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Attention Snag 2: Links roundup

October 15, 2011

In Orissa, Dalit girls enter a temple and the entire village is punished.


Pavement Dwellers’ plea from Chennai

The Pavement Dwellers’ Rights Association of Chennai has urged the State government to let out TNSCB tenements to them on rent.

Addressing press persons here recently, S.Sridhar, president of the Association, said that there were around 10,000 families living on the pavements in the city and instead of creating more night shelters, tenements could be allotted to them.

Watch the demonstration here.

‘Maoist’ Soni Sori admitted to hospital with injuries

Soni Sori, a 36 year old adivasi school teacher arrested in New Delhi on charges of being a Maoist, and sent to Dantewada for police interrogation, was admitted to the district hospital on Monday morning with head and back injuries.

The police are saying that she sustained these injuries by falling down in the bathroom. Amnesty International has called for their release. 

Dress modestly: Masked men enter girls’ school, thrash students (Pakistan)

In a first for the garrison city, sixty masked men carrying iron rods barged into a girls’ school in Rawalpindi and thrashed students and female teachers on Friday.

Multi-national oil companies = colonialism in Nigeria

Shell has fuelled armed conflict in Nigeria by paying hundreds of thousands of dollars to feuding militant groups, according to an investigation by the oil industry watchdog Platform, and a coalition of non-government organisations.

The oil giant is implicated in a decade of human rights abuses in the Niger delta, the study says, claiming that its routine payments exacerbated local violence, in one case leading to the deaths of 60 people and the destruction of an entire town.


Sex Worker Open University 2011 opens in London 12 – 16 October

The second edition of the pioneering London Sex Worker Open University will happen at The Arcola Theatre (24 Ashwin Street, Dalston, London E8 3DL) in East London 12-16 October, bringing together sex workers and allies from around the world to learn new skills, socialise and empower themselves, whilst exploring the diversity and contradictions of the sex industry.

Conversations like these are deeply important. Ones that disrupt our preconceived narratives about victims and oppressed people.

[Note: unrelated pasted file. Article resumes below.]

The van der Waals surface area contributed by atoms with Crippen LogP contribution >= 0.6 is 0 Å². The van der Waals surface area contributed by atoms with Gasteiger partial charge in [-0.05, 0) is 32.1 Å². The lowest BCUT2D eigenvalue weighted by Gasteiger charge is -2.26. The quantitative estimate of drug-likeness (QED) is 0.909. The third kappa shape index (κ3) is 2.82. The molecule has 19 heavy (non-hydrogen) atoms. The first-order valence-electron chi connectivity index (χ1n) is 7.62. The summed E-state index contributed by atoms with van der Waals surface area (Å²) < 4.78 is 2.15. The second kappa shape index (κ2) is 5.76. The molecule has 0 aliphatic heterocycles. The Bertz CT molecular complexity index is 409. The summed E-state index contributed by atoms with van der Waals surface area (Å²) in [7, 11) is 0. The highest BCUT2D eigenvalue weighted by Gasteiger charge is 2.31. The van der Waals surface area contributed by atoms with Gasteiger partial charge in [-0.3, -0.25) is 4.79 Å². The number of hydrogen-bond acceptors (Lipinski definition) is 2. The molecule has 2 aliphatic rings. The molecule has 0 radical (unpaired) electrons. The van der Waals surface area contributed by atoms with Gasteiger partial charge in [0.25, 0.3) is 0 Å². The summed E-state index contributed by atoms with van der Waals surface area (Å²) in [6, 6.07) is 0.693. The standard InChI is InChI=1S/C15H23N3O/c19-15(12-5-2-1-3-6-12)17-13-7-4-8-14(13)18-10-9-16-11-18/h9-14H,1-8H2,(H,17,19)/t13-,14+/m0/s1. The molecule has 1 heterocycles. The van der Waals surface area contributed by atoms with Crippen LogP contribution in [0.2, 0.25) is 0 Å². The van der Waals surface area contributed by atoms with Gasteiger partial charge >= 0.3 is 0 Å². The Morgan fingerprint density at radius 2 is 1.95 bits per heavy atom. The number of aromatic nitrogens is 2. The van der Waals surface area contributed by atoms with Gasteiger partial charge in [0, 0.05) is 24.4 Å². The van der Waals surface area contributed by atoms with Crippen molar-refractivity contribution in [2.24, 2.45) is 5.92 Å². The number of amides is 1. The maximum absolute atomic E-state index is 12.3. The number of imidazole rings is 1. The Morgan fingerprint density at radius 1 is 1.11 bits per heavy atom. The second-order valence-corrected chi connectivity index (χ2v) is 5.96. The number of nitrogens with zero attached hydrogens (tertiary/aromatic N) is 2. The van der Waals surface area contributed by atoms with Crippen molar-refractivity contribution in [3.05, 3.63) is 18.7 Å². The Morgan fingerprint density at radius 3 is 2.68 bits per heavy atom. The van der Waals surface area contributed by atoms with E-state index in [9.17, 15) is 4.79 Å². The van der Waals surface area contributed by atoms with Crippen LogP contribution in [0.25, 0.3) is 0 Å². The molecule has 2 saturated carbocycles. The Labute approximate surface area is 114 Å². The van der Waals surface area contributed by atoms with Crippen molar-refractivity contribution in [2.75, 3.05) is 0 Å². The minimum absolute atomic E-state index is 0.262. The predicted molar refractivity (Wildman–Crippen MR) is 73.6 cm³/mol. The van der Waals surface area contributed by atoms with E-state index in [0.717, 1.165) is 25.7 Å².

So the question for me here, and where I vehemently disagree with Bynes, is how one defines “provocation” and who judges what then is the socially acceptable response. I tend to agree with Brontez. Too often people who are targeted for violence have to have their motivations and their recollection of all the “facts” or chronology of all the events hyper-scrutinized beyond recognition if they at all do anything other than lay down and take the abuse (or in the case of sexual assault, you’re accused of lying if you don’t have any physical evidence that you fought back, or you choose to try to still (and steel) yourself to try to avoid further violence, or are simply in a state of shock). And what is more true than not, most of us, in some way, respond verbally or physically fight back.

I think Brontez was enraged by the situation and responded accordingly. But rage, as bell hooks once stated, is an appropriate response to oppression.

The poster says, “In America, you are the 99%, but to the rest of world, you are still the 1%”.

Is this true? Is the income of the bottom 99% of US citizens in the top 1% of world income? Short answer: maybe.

Go read why.

Alabama Law Makes It A Felony For Undocumented Immigrants To Have Water At Their Homes. Jesus.

The Story of the New Jersey 7 (“killer lesbians”)

One of the most striking facts about this case is how little attention it received beyond a few lurid accounts. The New Jersey 7 incident and the circumstances of Sakia Gunn’s death suggest that a Black lesbian who has the misfortune of encountering sexualized street harassment be virtually ignored if she dies and will be punished if she lives.


Facing Wave of Attacks, Brooklyn Neighborhoods Rally


James Fallows’ wife gets her gmail account hacked and he writes a thoroughly detailed and informative piece on the whole thing.

As in the great majority of hacking cases, my wife had been using the same password for her Gmail account as for some other, less secure sites, where her username was her Gmail address. (Who hasn’t done this?) And one way or another, a list of e‑mail addresses and associated passwords from one of those sites had made its way to hackers.

Useful easy lesson: Use different passwords for different sites.

Here’s a clip of Rick Perry sounding truly stupid as he answers how abstinence only programs are secretly successful in Texas. Yes, it’s fun to watch.


Bookslut has an awesome excerpt up on women being all BDSM-ey in the early 18th century. There’s death and graves. Also meowing nuns. Best is this (but it’s all pretty great).

The convulsionists were so disruptive to the neighborhood that in 1732 the cemetery was sealed by royal decree. Louis XV exercised his supreme sovereignty with the following mandate: “By order of the King, God is hereby forbidden from working any miracles in this spot.” While God complied, the girls proved more difficult to manage…

Yes, I want to now read Asti Hustvedt’s Medical Muses: Hysteria in Nineteenth Century Paris immediately.


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